Prefabricated houses, commonly referred to as prefabs, are houses manufactured in factories, usually in standard sections that can be easily transported and assembled on-site.
According to property experts, these houses will soon revolutionize the Kenyan housing sector as builders move to dodge rising costs of construction.
The revolution, which could potentially replace brick and mortar, is also being buoyed by a growing appetite by mortgage providers to provide mortgage facilities.
The use of prefabricated technology reduces the time taken to build a house while cutting the cost of construction. This shift is good for Kenya, whose annual demand for housing stands at 200,000 units against a supply of 40,000 units.
Although the use of prefabs has been widely accepted in the United States and other developed countries, the major problem faced by modular components suppliers locally is the Kenyan’s lack of appreciation for and understanding of these components. As such, there is a need to inform the market that the future of dwellings is in these type of houses.
First, prospective home owners should be educated on the procedure followed when putting up a modular house. They should be informed that all they need to do is provide the particulars for the house to be constructed after which a list of all prefabricated walling panels is prepared. Once the panels are ready the homeowner prepares the house foundation and a technical team puts up the house according to the specifications.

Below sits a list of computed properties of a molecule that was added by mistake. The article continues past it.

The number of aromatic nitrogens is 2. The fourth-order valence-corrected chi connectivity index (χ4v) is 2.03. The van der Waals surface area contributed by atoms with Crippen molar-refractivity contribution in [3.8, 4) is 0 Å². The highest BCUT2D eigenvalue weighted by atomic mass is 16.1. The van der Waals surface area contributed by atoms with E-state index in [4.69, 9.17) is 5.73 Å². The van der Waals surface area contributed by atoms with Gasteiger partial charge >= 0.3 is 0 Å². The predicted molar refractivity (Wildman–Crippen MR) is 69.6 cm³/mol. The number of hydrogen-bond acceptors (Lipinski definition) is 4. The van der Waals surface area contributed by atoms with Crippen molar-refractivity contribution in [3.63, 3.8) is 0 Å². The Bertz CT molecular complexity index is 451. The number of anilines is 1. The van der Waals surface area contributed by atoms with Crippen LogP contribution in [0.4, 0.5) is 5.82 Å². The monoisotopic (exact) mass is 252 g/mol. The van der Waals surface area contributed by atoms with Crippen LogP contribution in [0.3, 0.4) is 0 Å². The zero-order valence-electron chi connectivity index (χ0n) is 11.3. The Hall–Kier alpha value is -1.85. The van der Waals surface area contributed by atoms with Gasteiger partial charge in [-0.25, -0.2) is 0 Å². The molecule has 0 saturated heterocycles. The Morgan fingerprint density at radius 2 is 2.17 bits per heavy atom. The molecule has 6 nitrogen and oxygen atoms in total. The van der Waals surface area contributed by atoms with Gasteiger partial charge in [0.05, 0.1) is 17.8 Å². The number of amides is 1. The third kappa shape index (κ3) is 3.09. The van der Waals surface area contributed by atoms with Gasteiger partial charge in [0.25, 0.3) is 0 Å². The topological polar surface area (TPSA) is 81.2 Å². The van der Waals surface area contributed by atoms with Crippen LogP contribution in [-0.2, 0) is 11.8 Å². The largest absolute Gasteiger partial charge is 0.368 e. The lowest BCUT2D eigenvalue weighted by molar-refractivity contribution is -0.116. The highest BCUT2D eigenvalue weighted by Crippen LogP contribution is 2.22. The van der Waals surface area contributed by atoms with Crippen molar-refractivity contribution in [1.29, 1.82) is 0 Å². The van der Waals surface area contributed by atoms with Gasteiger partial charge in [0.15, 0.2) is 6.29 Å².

Second, home owners should also be assured that the modular homes are durable and above all secure. Due to frequent issues of burglary especially in the urban areas, a lot of people would not like to take chances with prefabs. This fear is however unfounded since modular homes are as secure as brick and mortar houses.
With proper information, I am sure many Kenyans will embrace prefab building technology as we address the issue of affordable housing in our country.